Heidi Zilmer at northmodern


Heidi Zilmer had a stand at northmodern to show her hand painted wallpaper. 

Her work may sound like a rather specialist or tightly specific area of design … one that depends on very high levels of craftsmanship to produce one off pieces … and that is true in part but what is important and interesting, in terms of general design theory and practice, is that her work is not about a designer trying to develop a recognisable or signature style. Just the opposite. What is astounding is the wide range of styles in the designs from those that take historic wallpapers as a starting point through to designs that are starkly and uncompromisingly modern and from designs that can be delicate and subtle, looking like shot silk, to designs that are strong powerful and uncompromising statements. 

A starting point can be a pattern found in nature; a pattern inspired by an ancient oriental or traditional Scandinavian motif, or from playing with a strong geometric pattern but all are seen with an amazing eye for colour but it is a wide-ranging imagination that is crucial and an open approach that sees an idea or a form for inspiration that is then developed into a unique design but with a keen awareness of what is appropriate for homes and interiors now. 

For this display a basic colour of deep blue was chosen to link the works but that was a starting point for ornate Japanese style motifs, Viking patterns or the starkest and sharpest geometric pattern of gilded crosses.


Heidi Zilmer at Museumsbygningen


At the end of November Heidi Zilmer demonstrated her work and exhibited her wallpaper at Museumsbygningen, the gallery in Kastelsvej in Copenhagen, at the now well-established and regular show for artist-craftsmen and photographers, organised by Banja Rathnov under the title The Time is Now.



Heidi will have a stand at the major design fair northmodern that opens this Wednesday, the 13th January, at the Bella Centre in Copenhagen and runs for three days.


Heidi Zilmer at Louis Poulsen


Louis Poulsen invited Malermester (master painter) Heidi Zilmer to provide wallpapers and art pieces for the new room settings in a major remodelling of their lighting showroom on Gammel Strand in Copenhagen.

A number of hand-painted papers are shown in the entrance area, including a new dragonfly design, floral designs, geometric patterns and designs with silhouettes of bowler hats and one design has silhouettes of classic pieces from Danish design history.

Wallpapers by Heidi Zilmer from her Nordic range, based on historic knitting patterns, have been used with Nordic Antique in a kitchen area and New Nordic for a bathroom setting. In one  setting - for the new Patera pendant from Louis Poulsen, designed by Øivind Slaatto - there is a panel of the bowler hat design in white on silver along with a Jacobsen two-seat Swan Sofa in white leather. Very elegant, very subtle and very sophisticated.

There are smaller works by Heidi, many gilded, including silhouettes of famous lamps from Louis Poulsen and several larger panels with geometric designs have been used as decoration, hung in with a large group of paintings along with a mirror, across one wall of a bedroom setting.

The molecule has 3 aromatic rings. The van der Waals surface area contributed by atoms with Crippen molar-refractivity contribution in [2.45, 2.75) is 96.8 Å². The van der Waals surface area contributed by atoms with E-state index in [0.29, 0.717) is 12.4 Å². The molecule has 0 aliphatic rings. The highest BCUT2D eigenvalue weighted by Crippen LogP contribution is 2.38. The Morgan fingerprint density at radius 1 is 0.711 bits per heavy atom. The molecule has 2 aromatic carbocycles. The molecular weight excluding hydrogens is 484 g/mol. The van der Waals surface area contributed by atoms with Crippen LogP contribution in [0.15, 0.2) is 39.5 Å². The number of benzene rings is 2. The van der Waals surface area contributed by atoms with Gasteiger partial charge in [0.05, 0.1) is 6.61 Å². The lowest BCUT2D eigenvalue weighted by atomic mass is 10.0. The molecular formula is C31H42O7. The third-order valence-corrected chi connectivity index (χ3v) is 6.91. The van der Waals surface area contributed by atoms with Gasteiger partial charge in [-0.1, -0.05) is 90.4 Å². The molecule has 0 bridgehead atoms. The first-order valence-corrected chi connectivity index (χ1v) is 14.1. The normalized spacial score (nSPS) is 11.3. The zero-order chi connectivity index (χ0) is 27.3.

Nordic Antique wallpaper in the kitchen with an AJ Royal pendant above the work top and the Louis Poulsen PH Snowball over the table


New Nordic from Heidi Zilmer in the bathroom setting of the recently remodelled show room

Decorative panel above the desk and a silhouette of a classic PH pendant from Louis Poulsen by Heidi with a PH 4/3 Table in the bedroom setting in the show room

Heidi Zilmer at northmodern


Heidi Zilmer, centre above, talking with potential customers?

She has a really strong display of her wallpapers at northmodern this year and today will be demonstrating the skills of hand painting, marbling, wood graining and how to use gold and silver leaf. She will be at the Danish™ stand this afternoon .... it normally takes me days if not weeks to write up posts so I thought for once I would try a "hot off the press" post before I head back to northmodern for the day. 


restoration of wall paintings at Moltkes Palæ


At the end of last week Heidi Zilmer invited me to see her work on the restoration of wall paintings in the Gamle Seglsal - an antechamber to the Store Sal or first-floor great hall in Moltkes Palæ. The palace is now owned by Haandværkerforeningen, the association of craftsmen, and the room was decorated for them shortly after they bought the building in 1930.

Set on the corner of Bredgade and Dronningens Tværgade in Copenhagen, Moltkes Palæ dates back to the late 17th century when the first house on the site was built for Jørgen Henriksen Gosebruch, a Chief Customs and Excise Officer.

In 1696 the house and gardens were bought by Frederik Gyldenløve, half brother of the king and Governor-general of Norway. He rebuilt and extended the house and it remained a major town palace for a sequence of wealthy and aristocratic families through the 18th and 19th centuries. In 1852 the palace was purchased by Count Moltke, Prime Minister of Denmark, and his name is still used to identify the house.

In 1930 the property was bought by Haandværkerforeningen and they commissioned the architect Gotfred Tvede to alter the main entrance from Dronningens Tværgade and the main staircase, both on the south side of the palace, and to construct a new north range containing a new first-floor great hall for events and major dinners of the association and at the same time Tvede remodelled the courtyard side of the earlier street range to create this lobby or antechamber to the new hall.